Is there a way to force the find command to stop right after finding the first match?

  • 4
    TheUnseen: The reason that it quits after five results when piped to head -n 5 is because head exits after five results. When head exits the pipe closes and sends a signal to the program piping into it to terminate as well. Sorry for not responding directly to you, apparently you need 50 reputation to reply. – Ruste May 22 '15 at 17:33

With GNU or FreeBSD find, you can use the -quit predicate:

find . ... -print -quit

The NetBSD find equivalent:

find . ... -print -exit

If all you do is printing the name, and assuming the filenames don't contain newline characters, you could do:

find . ... -print | head -n 1

That will not stop find after the first match, but possibly, depending on timing and buffering upon the second match or (much) later. Basically, find will be terminated with a SIGPIPE when it tries to output something while head is already gone because it has already read and displayed the first line of input.

Note that not all shells will wait for that find command after head has returned. The Bourne shell and AT&T implementations of ksh (when non-interactive) and yash (only if that pipeline is the last command in a script) would not, leaving it running in background. If you'd rather see that behaviour in any shell, you could always change the above to:

(find . ... -print &) | head -n 1

If you're doing more than printing the paths of the found files, you could try this approach:

find . ... -exec sh -c 'printf "%s\n" "$1"; kill "$PPID"' sh {} \;

(replace printf with whatever you would be doing with that file).

That has the side effect of find returning an exit status reflecting the fact that it was killed though.

Actually, using the SIGPIPE signal instead of SIGTERM (kill -s PIPE instead of kill) will cause some shells to be more silent about that death (but would still return a non-zero exit status).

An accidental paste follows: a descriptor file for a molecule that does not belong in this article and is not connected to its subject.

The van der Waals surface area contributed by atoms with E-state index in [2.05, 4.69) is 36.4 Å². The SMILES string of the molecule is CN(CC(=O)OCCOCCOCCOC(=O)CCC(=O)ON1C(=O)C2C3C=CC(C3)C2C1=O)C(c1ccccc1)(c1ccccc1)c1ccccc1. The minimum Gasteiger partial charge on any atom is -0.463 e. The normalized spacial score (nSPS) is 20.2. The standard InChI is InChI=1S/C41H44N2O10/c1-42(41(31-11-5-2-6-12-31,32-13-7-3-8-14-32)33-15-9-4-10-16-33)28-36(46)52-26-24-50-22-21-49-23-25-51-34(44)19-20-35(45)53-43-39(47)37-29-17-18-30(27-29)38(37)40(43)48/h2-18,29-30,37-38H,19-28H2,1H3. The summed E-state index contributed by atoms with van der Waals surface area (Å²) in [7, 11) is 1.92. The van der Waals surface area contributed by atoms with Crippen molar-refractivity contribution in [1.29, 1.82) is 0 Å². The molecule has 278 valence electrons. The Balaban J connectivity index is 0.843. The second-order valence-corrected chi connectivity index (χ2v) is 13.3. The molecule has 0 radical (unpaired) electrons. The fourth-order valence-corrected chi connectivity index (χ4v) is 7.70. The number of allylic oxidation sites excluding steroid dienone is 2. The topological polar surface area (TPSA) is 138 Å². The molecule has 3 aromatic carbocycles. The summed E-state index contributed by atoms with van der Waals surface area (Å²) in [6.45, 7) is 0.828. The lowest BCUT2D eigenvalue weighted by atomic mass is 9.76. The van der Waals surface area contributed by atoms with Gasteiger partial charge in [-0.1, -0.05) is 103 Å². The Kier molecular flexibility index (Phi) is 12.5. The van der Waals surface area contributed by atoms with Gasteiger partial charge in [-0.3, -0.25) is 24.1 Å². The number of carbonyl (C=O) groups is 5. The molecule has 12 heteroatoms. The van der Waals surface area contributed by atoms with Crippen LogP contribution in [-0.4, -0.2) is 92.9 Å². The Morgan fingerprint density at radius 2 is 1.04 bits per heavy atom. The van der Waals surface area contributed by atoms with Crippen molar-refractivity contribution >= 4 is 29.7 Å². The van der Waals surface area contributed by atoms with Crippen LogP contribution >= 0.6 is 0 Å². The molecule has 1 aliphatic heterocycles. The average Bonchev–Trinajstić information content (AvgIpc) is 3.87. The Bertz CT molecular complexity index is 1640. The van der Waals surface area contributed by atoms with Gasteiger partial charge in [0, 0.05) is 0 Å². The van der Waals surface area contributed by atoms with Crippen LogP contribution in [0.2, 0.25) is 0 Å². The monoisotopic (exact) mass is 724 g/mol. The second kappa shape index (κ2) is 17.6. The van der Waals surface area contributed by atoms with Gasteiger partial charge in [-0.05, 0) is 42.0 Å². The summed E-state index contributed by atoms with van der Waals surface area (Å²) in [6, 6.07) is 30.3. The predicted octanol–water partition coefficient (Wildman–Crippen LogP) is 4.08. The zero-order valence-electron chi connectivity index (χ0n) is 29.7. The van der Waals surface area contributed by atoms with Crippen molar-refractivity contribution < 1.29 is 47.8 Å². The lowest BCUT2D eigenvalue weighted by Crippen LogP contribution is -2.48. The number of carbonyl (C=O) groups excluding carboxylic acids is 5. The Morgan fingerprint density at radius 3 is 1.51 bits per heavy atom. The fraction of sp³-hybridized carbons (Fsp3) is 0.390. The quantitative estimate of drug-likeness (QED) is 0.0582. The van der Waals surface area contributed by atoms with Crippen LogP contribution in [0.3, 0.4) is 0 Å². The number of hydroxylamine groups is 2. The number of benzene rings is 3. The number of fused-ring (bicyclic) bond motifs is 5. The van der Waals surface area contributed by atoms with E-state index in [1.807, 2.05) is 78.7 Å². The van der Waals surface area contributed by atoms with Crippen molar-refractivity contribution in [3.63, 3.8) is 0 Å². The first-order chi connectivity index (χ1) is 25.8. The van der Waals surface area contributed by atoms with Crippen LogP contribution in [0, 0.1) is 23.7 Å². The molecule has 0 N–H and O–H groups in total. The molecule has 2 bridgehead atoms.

• 1
    In case anybody needs to test whether any file matches the predicates, stopping as soon as one is found, in Bash and GNU Find you can do: if [[ $(find ... -print -quit) ]]; then ... It just tests whether find printed anything at all. – Tobia Dec 19 '14 at 18:26
  • @Tobia Better to put the $(…) part in quotes in case you are using just the single brackets ([ … ]). – phk Jan 14 '17 at 23:18
  • @phk Except I'm not using the single brackets (because they are horrible) so I don't need to use quotes. – Tobia Jan 16 '17 at 15:35
  • 2
    @Tobia, [ is a standard command. It's not so much that command that is horrible but the way Bourne-like shells parse command lines. [[...]] is a ksh construct that has issues of its own in various shells. For instance, until recently [[ $(...) ]] wouldn't work in zsh (you needed [[ -n $(...) ]]). Except in zsh, you need quotes in [[ $a = $b ]], the [[ =~ ]] has incompatible differences between implementations and even between versions for bash and several bugs in some. Personally, I prefer [. – Stéphane Chazelas Jan 16 '17 at 15:55
  • what is ...? . – kyb Jul 6 '18 at 17:23
find . -name something -print -quit